If distances are not accurately displayed on the map, this would not be possible.

I would say that the distances are accurately displayed on the map and that whatever method you used to come to that conclusion may be wrong.

This doesn’t appear to be the case, but Dantumi if I remember right is a rather large system (almost a binary system in the game?). Near Mara anyway there’s a system that seems close to another star…their orbits seem to overlap.

Regardless, Mara to Piekura is supposed to only by 0.8ly which is huge enough but as small as it is, theoretically a similar pairing with a large AU system could give you a good test of this.

The concept here is that what we observe is correct and the map is therefore wrong. One has to be wrong and there’s no reason to believe the map has any fidelity to the world of “EVE” when what we observe doesn’t match it.

Most notably, how you view the Forge nebula as you travel around the Forge. The Forge Nebula, and the Badminton Nebula are both rather big or distant objects respectively.

If the distances on the map were true, then the changes of these objects in the skybox would make zero sense.

It’s not exactly meant to make sense, as you leave certain constellations or especially regions and sometimes straddling the same region, the skybox theme changes dramatically, as with the Jita-to-Galente space corridor.

So obviously this is more academic/fun than expected to be accurate/consistent.

As the map has well defined distances that have practical uses and implications, and the skybox has much more artistic freedom, I’m inclined to sooner believe the map. Maybe there are black holes within new Eden distorting the percieved visible location of those nebulae?

I too have flown around looking at certain nebulae to see if the direction and angle I see them at make any sense. In a general sense they seem to do, which pleasantly seemed to surprise me, such as that when I see the Cloud Ring nebula from nearby regions, it actually is in the general direction of the Cloud Ring region.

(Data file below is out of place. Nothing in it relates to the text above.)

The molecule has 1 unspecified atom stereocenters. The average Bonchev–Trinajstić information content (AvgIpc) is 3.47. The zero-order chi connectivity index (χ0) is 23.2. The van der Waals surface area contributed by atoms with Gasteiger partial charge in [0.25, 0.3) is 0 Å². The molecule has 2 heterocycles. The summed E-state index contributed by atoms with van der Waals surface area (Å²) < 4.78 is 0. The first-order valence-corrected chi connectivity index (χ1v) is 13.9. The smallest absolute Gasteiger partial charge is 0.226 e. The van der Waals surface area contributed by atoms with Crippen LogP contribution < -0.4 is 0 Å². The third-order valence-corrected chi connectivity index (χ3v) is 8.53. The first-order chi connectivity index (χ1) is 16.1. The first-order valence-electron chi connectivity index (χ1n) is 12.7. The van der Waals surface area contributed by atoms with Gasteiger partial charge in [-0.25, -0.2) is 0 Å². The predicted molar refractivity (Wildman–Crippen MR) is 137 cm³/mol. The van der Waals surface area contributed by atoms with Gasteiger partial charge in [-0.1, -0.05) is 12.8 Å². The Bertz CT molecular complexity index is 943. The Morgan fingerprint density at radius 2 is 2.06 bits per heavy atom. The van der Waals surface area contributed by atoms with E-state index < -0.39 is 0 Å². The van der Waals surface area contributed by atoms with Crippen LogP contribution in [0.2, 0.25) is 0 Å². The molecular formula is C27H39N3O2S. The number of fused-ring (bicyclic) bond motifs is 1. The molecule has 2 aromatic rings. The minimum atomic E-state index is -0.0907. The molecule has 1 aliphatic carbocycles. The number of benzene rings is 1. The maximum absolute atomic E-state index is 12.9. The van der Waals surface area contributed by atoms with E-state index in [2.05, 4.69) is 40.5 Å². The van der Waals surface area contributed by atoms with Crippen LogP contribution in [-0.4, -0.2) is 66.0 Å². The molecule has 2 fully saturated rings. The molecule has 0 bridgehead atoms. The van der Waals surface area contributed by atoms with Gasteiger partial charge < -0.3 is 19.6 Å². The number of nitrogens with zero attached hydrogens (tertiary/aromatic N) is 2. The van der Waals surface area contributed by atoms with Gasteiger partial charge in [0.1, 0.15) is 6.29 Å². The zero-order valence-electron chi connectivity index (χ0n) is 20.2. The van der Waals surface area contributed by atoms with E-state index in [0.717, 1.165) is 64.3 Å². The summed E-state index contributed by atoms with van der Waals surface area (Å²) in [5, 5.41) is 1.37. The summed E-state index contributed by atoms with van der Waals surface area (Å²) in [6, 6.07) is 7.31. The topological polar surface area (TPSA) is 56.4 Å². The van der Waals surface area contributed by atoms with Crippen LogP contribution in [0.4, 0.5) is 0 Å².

‘General direction’, because the location of the nebulae themselves is not accurate. You’ve noticed it yourself: your view angle at the nebulae often changes dramatically upon taking a regional gate. And while you can see the cloud ring from outside and from the inside, I don’t think any of the stars at the border really show that you are at the border of the ring, do they?

What I’m more interested in is if the locations of stars of existing star systems are accurate in the sky across regions.

There’s at least one blackhole in New Eden near the dead-center of the map.

It is described as the center of all the stars that have jump gates so arguably that phenomenon is itself indication of the warped-space-time around the Black hole.

Incidentally, I think you can view the blackhole from CERTAIN wormhole spaces.

I believe this object (not an actual star) to be the black hole aforementioned

Given what we know about Black holes, there actually is an orientation that would allow for an apparent “star” to be visible, as there is an orientation where all sides of the light orbiting the event horizon do converge…

So while I highly doubt someone put that much thought into this skybox, it’s a probability given what we know about the Wormhole space.

View of starsystem on other side of a wormhole, visibly entering Galente Space.